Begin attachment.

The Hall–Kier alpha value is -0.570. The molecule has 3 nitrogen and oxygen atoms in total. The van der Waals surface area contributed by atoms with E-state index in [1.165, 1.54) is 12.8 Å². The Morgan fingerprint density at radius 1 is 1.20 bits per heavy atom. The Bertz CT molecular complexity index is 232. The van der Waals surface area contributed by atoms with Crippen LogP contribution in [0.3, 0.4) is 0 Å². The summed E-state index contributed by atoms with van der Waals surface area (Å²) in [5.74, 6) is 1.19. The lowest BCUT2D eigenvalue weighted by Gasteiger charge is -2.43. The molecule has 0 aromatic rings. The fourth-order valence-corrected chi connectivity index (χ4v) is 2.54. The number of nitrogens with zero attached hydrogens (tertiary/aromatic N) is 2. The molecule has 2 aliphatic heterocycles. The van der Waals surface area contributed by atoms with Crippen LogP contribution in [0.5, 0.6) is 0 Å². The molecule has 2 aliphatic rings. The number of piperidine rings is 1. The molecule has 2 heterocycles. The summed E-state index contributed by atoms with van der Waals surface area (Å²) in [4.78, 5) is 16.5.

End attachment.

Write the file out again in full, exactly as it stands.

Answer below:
The Hall–Kier alpha value is -0.570. The molecule has 3 nitrogen and oxygen atoms in total. The van der Waals surface area contributed by atoms with E-state index in [1.165, 1.54) is 12.8 Å². The Morgan fingerprint density at radius 1 is 1.20 bits per heavy atom. The Bertz CT molecular complexity index is 232. The van der Waals surface area contributed by atoms with Crippen LogP contribution in [0.3, 0.4) is 0 Å². The summed E-state index contributed by atoms with van der Waals surface area (Å²) in [5.74, 6) is 1.19. The lowest BCUT2D eigenvalue weighted by Gasteiger charge is -2.43. The molecule has 0 aromatic rings. The fourth-order valence-corrected chi connectivity index (χ4v) is 2.54. The number of nitrogens with zero attached hydrogens (tertiary/aromatic N) is 2. The molecule has 2 aliphatic heterocycles. The van der Waals surface area contributed by atoms with Crippen LogP contribution in [0.5, 0.6) is 0 Å². The molecule has 2 aliphatic rings. The number of piperidine rings is 1. The molecule has 2 heterocycles. The summed E-state index contributed by atoms with van der Waals surface area (Å²) in [4.78, 5) is 16.5.